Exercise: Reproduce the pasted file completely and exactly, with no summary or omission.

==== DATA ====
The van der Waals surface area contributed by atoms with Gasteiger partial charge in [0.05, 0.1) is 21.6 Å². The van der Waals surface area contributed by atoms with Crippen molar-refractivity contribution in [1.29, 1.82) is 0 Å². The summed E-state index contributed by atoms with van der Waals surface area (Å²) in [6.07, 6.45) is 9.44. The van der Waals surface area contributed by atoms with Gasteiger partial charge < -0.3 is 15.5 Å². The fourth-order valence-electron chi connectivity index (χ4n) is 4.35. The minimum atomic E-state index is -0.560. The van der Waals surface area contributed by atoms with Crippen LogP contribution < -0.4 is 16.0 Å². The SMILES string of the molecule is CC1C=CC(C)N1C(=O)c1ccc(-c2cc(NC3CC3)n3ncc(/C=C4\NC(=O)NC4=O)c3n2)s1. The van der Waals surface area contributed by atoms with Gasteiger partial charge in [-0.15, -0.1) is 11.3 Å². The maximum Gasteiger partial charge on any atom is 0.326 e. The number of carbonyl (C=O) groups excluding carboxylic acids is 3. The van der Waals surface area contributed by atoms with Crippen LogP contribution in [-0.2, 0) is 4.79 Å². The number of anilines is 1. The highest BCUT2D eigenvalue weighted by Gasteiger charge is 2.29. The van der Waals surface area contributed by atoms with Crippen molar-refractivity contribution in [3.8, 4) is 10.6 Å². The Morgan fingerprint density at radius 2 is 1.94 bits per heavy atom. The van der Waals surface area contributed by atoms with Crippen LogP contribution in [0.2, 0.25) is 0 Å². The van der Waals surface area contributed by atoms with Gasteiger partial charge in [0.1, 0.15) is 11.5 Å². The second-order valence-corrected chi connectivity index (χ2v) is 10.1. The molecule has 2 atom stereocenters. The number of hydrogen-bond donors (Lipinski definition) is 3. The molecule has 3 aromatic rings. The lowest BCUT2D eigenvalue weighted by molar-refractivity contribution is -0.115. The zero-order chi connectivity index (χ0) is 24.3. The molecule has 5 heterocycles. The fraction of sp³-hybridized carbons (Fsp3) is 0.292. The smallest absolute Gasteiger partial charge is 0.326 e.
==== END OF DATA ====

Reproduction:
The van der Waals surface area contributed by atoms with Gasteiger partial charge in [0.05, 0.1) is 21.6 Å². The van der Waals surface area contributed by atoms with Crippen molar-refractivity contribution in [1.29, 1.82) is 0 Å². The summed E-state index contributed by atoms with van der Waals surface area (Å²) in [6.07, 6.45) is 9.44. The van der Waals surface area contributed by atoms with Gasteiger partial charge < -0.3 is 15.5 Å². The fourth-order valence-electron chi connectivity index (χ4n) is 4.35. The minimum atomic E-state index is -0.560. The van der Waals surface area contributed by atoms with Crippen LogP contribution < -0.4 is 16.0 Å². The SMILES string of the molecule is CC1C=CC(C)N1C(=O)c1ccc(-c2cc(NC3CC3)n3ncc(/C=C4\NC(=O)NC4=O)c3n2)s1. The van der Waals surface area contributed by atoms with Gasteiger partial charge in [-0.15, -0.1) is 11.3 Å². The maximum Gasteiger partial charge on any atom is 0.326 e. The number of carbonyl (C=O) groups excluding carboxylic acids is 3. The van der Waals surface area contributed by atoms with Crippen LogP contribution in [-0.2, 0) is 4.79 Å². The number of anilines is 1. The highest BCUT2D eigenvalue weighted by Gasteiger charge is 2.29. The van der Waals surface area contributed by atoms with Crippen molar-refractivity contribution in [3.8, 4) is 10.6 Å². The Morgan fingerprint density at radius 2 is 1.94 bits per heavy atom. The van der Waals surface area contributed by atoms with Crippen LogP contribution in [0.2, 0.25) is 0 Å². The van der Waals surface area contributed by atoms with Gasteiger partial charge in [0.1, 0.15) is 11.5 Å². The second-order valence-corrected chi connectivity index (χ2v) is 10.1. The molecule has 2 atom stereocenters. The number of hydrogen-bond donors (Lipinski definition) is 3. The molecule has 3 aromatic rings. The lowest BCUT2D eigenvalue weighted by molar-refractivity contribution is -0.115. The zero-order chi connectivity index (χ0) is 24.3. The molecule has 5 heterocycles. The fraction of sp³-hybridized carbons (Fsp3) is 0.292. The smallest absolute Gasteiger partial charge is 0.326 e.